Moreover, even though air support is a valuable tool, it extends beyond large air tankers. It includes helicopters and Single Engine Air Tankers (SEATS). Fire intensity levels, determined by factors like wind speed, rate of fire spread, and smoke inversions, determine if aircraft may or may not be the right tool to slow a wildfire. At lower fire intensities, aerial support generally is not needed and at high fire intensity, fire retardant is not useful. Aviation assets are also affected by weather conditions. There were several days during the California fires that aircraft could not fly because of wind conditions and the associated turbulence in the air over wildland fires.

Over the past few years, we have gradually increased the use of helicopters in firefighting support. The fixed wing air tanker fleet was actually only delivering about 20 percent of all suppressants, including retardant, foam and water. Although fixed wing aircraft can often arrive faster, travel faster, and carry more to a fire, they are limited by the maneuverability limits over mountainous terrain, and proximity of a suitable and secure airport with reload facilities. In many ways, the smaller aircraft and helicopters provide increased flexibility in their use than the larger tankers.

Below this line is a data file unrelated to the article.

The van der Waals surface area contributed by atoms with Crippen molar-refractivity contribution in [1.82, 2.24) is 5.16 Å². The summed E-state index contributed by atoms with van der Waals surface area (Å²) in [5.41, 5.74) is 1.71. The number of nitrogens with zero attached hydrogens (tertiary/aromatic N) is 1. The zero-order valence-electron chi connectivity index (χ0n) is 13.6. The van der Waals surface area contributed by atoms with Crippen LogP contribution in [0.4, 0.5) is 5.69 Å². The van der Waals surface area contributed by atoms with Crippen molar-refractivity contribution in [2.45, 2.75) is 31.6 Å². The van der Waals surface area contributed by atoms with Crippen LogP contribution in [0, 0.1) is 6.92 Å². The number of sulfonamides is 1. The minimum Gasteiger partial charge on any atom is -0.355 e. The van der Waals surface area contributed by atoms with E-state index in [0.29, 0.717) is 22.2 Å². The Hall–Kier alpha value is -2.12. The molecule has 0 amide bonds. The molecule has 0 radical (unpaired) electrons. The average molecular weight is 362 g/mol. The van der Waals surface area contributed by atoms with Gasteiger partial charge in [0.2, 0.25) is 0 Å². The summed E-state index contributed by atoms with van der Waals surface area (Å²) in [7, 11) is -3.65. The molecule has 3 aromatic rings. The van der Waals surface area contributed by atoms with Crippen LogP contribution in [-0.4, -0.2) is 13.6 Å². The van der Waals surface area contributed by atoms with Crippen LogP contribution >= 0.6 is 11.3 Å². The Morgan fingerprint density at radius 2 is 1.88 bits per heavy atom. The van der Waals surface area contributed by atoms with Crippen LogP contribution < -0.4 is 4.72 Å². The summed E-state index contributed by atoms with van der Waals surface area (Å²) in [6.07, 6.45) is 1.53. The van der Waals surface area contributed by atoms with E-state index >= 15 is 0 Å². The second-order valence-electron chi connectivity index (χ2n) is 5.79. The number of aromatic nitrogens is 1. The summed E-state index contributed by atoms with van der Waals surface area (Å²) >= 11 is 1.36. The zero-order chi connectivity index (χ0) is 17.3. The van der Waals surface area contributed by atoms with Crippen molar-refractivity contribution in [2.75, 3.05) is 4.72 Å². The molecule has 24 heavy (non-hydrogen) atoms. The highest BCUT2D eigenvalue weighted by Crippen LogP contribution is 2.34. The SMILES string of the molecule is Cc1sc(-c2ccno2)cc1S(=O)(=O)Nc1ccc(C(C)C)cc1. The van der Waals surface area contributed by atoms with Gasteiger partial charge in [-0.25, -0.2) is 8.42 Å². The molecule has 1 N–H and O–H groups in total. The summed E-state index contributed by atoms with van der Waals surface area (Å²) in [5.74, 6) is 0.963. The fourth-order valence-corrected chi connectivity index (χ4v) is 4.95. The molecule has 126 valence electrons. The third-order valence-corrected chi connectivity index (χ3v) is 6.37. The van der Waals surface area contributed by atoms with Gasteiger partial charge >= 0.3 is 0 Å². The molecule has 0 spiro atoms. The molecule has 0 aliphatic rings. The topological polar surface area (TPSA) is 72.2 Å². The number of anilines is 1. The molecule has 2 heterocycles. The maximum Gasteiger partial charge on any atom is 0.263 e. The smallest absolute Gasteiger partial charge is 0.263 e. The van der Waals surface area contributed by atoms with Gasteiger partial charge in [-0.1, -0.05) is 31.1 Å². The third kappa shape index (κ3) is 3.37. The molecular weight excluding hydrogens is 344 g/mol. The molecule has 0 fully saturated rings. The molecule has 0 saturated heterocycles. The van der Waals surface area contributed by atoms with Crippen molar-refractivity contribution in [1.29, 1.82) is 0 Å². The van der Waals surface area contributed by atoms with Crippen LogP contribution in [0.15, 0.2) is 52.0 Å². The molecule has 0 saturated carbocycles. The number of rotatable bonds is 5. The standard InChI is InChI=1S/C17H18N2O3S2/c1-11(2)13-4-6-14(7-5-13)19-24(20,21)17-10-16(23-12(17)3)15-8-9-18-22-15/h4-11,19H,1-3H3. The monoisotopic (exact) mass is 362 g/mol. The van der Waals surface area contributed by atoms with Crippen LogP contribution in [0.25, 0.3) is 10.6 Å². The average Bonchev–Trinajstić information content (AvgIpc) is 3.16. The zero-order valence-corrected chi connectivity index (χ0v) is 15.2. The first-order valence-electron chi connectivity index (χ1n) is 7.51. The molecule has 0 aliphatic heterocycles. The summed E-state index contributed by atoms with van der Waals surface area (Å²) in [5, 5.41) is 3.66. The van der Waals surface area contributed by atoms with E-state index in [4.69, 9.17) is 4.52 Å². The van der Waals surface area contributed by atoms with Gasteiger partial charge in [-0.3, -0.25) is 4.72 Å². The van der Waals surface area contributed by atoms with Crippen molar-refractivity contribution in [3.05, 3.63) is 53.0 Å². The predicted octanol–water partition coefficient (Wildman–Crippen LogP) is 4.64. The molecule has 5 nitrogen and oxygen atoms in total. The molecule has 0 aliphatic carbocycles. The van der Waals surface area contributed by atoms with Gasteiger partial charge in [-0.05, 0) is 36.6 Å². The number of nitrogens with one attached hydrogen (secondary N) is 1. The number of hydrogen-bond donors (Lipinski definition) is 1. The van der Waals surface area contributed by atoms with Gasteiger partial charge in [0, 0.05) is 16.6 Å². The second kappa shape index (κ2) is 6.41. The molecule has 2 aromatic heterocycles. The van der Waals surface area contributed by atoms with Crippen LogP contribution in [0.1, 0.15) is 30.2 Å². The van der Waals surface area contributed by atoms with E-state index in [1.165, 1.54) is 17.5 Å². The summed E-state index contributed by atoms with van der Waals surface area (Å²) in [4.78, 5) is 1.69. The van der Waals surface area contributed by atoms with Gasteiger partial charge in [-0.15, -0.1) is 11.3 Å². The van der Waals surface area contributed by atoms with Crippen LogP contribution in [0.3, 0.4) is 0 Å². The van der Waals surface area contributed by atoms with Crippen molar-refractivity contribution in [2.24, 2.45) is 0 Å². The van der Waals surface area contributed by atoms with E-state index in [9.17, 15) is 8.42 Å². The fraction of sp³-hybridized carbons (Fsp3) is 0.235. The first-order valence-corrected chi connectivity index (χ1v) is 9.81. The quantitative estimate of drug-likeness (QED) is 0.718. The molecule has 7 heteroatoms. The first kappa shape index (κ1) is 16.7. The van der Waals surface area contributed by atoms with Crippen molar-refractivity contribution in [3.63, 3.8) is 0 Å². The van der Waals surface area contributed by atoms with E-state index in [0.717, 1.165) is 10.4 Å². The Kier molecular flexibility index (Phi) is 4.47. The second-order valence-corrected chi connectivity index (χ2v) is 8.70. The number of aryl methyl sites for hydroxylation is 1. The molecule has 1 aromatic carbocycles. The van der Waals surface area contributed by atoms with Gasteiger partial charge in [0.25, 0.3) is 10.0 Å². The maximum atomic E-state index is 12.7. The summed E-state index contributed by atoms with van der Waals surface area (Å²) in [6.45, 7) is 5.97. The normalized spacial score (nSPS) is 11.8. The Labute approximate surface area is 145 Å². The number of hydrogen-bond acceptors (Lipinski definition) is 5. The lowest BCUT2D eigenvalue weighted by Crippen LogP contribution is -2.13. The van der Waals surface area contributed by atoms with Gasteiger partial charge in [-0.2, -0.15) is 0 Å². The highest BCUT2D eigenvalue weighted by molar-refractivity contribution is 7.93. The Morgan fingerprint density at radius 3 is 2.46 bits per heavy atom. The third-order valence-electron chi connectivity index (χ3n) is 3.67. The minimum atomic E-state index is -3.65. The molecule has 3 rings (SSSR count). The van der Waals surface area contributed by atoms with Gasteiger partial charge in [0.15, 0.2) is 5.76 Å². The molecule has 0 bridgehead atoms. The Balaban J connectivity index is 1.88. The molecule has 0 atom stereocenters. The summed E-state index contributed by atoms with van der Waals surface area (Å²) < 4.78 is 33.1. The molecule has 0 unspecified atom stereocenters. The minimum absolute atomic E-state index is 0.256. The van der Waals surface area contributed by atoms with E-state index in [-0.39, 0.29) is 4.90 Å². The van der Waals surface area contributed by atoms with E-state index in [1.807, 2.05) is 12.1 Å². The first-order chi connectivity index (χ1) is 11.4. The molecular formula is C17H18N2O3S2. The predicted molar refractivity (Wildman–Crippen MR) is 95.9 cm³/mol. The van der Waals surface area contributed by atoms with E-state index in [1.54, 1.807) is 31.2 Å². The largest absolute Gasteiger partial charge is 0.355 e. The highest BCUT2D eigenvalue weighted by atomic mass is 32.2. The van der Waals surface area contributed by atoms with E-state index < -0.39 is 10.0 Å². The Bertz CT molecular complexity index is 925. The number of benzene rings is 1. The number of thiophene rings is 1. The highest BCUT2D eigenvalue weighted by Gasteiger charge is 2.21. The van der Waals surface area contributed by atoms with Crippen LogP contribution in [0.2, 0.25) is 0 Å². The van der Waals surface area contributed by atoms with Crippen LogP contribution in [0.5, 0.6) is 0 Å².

We have the best trained and best equipped federal wildland firefighting forces in the world, and our state and local firefighting partners make us even stronger. Tens of thousands of initial attack efforts are successful every year without any aerial support from large air tankers. In fact, approximately 98% of all fires targeted are suppressed upon initial attack. Firefighters know how to set protection priorities and employ strategies and tactics to be safe and successful in suppressing the wildland fire.

Operations for 2004